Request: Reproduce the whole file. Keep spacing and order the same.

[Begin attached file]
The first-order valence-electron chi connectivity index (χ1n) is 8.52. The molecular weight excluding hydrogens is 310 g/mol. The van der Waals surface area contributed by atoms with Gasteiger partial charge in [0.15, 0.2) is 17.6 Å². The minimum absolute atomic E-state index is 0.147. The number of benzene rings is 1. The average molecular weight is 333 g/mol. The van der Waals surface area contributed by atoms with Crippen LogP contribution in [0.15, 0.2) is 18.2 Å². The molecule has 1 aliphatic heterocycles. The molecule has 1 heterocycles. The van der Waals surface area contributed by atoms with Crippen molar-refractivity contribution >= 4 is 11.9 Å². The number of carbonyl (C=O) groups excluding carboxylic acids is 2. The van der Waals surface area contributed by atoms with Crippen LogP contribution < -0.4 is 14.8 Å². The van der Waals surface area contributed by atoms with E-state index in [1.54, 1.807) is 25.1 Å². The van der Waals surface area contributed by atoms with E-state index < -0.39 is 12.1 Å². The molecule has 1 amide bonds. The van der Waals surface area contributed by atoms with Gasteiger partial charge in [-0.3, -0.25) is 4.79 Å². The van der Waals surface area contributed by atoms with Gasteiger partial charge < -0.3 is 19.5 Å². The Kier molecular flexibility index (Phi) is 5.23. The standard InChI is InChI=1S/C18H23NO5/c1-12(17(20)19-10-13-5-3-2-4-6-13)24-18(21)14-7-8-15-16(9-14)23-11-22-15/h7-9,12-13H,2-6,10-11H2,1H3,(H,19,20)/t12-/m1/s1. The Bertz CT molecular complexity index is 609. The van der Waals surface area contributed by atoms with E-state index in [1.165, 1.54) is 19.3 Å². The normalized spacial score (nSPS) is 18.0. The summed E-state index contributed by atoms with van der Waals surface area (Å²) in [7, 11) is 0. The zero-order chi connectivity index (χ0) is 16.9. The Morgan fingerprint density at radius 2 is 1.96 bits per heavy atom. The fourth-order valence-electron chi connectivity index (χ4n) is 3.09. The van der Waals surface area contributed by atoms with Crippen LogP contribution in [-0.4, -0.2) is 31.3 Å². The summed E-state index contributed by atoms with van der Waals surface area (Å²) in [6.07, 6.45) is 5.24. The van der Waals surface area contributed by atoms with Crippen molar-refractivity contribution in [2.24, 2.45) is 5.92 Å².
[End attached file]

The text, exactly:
The first-order valence-electron chi connectivity index (χ1n) is 8.52. The molecular weight excluding hydrogens is 310 g/mol. The van der Waals surface area contributed by atoms with Gasteiger partial charge in [0.15, 0.2) is 17.6 Å². The minimum absolute atomic E-state index is 0.147. The number of benzene rings is 1. The average molecular weight is 333 g/mol. The van der Waals surface area contributed by atoms with Crippen LogP contribution in [0.15, 0.2) is 18.2 Å². The molecule has 1 aliphatic heterocycles. The molecule has 1 heterocycles. The van der Waals surface area contributed by atoms with Crippen molar-refractivity contribution >= 4 is 11.9 Å². The number of carbonyl (C=O) groups excluding carboxylic acids is 2. The van der Waals surface area contributed by atoms with Crippen LogP contribution < -0.4 is 14.8 Å². The van der Waals surface area contributed by atoms with E-state index in [1.54, 1.807) is 25.1 Å². The van der Waals surface area contributed by atoms with E-state index < -0.39 is 12.1 Å². The molecule has 1 amide bonds. The van der Waals surface area contributed by atoms with Gasteiger partial charge in [-0.3, -0.25) is 4.79 Å². The van der Waals surface area contributed by atoms with Gasteiger partial charge < -0.3 is 19.5 Å². The Kier molecular flexibility index (Phi) is 5.23. The standard InChI is InChI=1S/C18H23NO5/c1-12(17(20)19-10-13-5-3-2-4-6-13)24-18(21)14-7-8-15-16(9-14)23-11-22-15/h7-9,12-13H,2-6,10-11H2,1H3,(H,19,20)/t12-/m1/s1. The Bertz CT molecular complexity index is 609. The van der Waals surface area contributed by atoms with E-state index in [1.165, 1.54) is 19.3 Å². The normalized spacial score (nSPS) is 18.0. The summed E-state index contributed by atoms with van der Waals surface area (Å²) in [7, 11) is 0. The zero-order chi connectivity index (χ0) is 16.9. The Morgan fingerprint density at radius 2 is 1.96 bits per heavy atom. The fourth-order valence-electron chi connectivity index (χ4n) is 3.09. The van der Waals surface area contributed by atoms with Crippen LogP contribution in [-0.4, -0.2) is 31.3 Å². The summed E-state index contributed by atoms with van der Waals surface area (Å²) in [6.07, 6.45) is 5.24. The van der Waals surface area contributed by atoms with Crippen molar-refractivity contribution in [2.24, 2.45) is 5.92 Å².